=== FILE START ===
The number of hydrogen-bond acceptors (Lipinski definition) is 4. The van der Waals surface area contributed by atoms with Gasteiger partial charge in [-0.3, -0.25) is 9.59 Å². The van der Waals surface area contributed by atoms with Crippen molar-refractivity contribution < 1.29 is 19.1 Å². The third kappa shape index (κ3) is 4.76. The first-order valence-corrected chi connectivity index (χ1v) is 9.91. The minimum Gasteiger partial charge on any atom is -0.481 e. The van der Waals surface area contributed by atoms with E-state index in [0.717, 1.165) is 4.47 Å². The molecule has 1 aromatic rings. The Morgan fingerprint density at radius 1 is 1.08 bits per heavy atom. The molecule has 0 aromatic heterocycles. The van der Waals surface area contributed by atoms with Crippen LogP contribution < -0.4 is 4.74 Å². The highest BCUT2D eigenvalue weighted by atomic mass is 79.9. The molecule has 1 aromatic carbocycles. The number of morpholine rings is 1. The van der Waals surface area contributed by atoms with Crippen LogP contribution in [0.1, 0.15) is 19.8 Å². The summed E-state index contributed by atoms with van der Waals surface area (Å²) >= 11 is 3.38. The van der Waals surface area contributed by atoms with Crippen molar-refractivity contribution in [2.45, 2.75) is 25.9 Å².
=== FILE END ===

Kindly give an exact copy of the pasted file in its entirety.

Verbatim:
The number of hydrogen-bond acceptors (Lipinski definition) is 4. The van der Waals surface area contributed by atoms with Gasteiger partial charge in [-0.3, -0.25) is 9.59 Å². The van der Waals surface area contributed by atoms with Crippen molar-refractivity contribution < 1.29 is 19.1 Å². The third kappa shape index (κ3) is 4.76. The first-order valence-corrected chi connectivity index (χ1v) is 9.91. The minimum Gasteiger partial charge on any atom is -0.481 e. The van der Waals surface area contributed by atoms with E-state index in [0.717, 1.165) is 4.47 Å². The molecule has 1 aromatic rings. The Morgan fingerprint density at radius 1 is 1.08 bits per heavy atom. The molecule has 0 aromatic heterocycles. The van der Waals surface area contributed by atoms with Crippen LogP contribution < -0.4 is 4.74 Å². The highest BCUT2D eigenvalue weighted by atomic mass is 79.9. The molecule has 1 aromatic carbocycles. The number of morpholine rings is 1. The van der Waals surface area contributed by atoms with Crippen LogP contribution in [0.1, 0.15) is 19.8 Å². The summed E-state index contributed by atoms with van der Waals surface area (Å²) >= 11 is 3.38. The van der Waals surface area contributed by atoms with Crippen molar-refractivity contribution in [2.45, 2.75) is 25.9 Å².